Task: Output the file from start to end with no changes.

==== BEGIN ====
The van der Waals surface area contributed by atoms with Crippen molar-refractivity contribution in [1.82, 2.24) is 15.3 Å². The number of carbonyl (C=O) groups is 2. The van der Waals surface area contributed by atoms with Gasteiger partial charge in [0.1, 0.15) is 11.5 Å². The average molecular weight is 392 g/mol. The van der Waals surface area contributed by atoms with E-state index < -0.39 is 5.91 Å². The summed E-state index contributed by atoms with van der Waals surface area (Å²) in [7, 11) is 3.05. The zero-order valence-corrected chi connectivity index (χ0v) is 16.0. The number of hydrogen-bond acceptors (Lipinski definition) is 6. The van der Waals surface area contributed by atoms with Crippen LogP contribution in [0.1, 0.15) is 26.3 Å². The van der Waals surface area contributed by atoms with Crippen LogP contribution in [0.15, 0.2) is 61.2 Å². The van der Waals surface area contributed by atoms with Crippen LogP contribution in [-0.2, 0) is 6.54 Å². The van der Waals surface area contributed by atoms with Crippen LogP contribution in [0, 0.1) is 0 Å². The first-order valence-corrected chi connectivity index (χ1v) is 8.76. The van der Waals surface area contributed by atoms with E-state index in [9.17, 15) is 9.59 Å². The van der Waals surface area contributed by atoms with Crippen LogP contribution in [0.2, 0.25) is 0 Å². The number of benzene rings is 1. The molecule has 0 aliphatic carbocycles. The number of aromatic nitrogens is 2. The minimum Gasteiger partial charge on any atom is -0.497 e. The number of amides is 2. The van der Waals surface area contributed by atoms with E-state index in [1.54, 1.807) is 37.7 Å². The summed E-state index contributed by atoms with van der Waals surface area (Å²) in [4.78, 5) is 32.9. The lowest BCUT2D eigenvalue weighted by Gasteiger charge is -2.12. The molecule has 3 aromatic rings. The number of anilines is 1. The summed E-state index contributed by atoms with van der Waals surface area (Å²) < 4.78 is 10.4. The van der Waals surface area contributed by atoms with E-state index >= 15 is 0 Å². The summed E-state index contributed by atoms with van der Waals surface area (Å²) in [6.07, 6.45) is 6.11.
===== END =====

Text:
The van der Waals surface area contributed by atoms with Crippen molar-refractivity contribution in [1.82, 2.24) is 15.3 Å². The number of carbonyl (C=O) groups is 2. The van der Waals surface area contributed by atoms with Gasteiger partial charge in [0.1, 0.15) is 11.5 Å². The average molecular weight is 392 g/mol. The van der Waals surface area contributed by atoms with E-state index < -0.39 is 5.91 Å². The summed E-state index contributed by atoms with van der Waals surface area (Å²) in [7, 11) is 3.05. The zero-order valence-corrected chi connectivity index (χ0v) is 16.0. The number of hydrogen-bond acceptors (Lipinski definition) is 6. The van der Waals surface area contributed by atoms with Crippen LogP contribution in [0.1, 0.15) is 26.3 Å². The van der Waals surface area contributed by atoms with Crippen LogP contribution in [0.15, 0.2) is 61.2 Å². The van der Waals surface area contributed by atoms with Crippen LogP contribution in [-0.2, 0) is 6.54 Å². The van der Waals surface area contributed by atoms with Crippen LogP contribution in [0, 0.1) is 0 Å². The first-order valence-corrected chi connectivity index (χ1v) is 8.76. The van der Waals surface area contributed by atoms with E-state index in [9.17, 15) is 9.59 Å². The van der Waals surface area contributed by atoms with Crippen LogP contribution in [0.2, 0.25) is 0 Å². The number of benzene rings is 1. The molecule has 0 aliphatic carbocycles. The number of aromatic nitrogens is 2. The minimum Gasteiger partial charge on any atom is -0.497 e. The number of amides is 2. The van der Waals surface area contributed by atoms with E-state index in [1.54, 1.807) is 37.7 Å². The summed E-state index contributed by atoms with van der Waals surface area (Å²) in [4.78, 5) is 32.9. The lowest BCUT2D eigenvalue weighted by Gasteiger charge is -2.12. The molecule has 3 aromatic rings. The number of anilines is 1. The summed E-state index contributed by atoms with van der Waals surface area (Å²) < 4.78 is 10.4. The van der Waals surface area contributed by atoms with E-state index >= 15 is 0 Å². The summed E-state index contributed by atoms with van der Waals surface area (Å²) in [6.07, 6.45) is 6.11.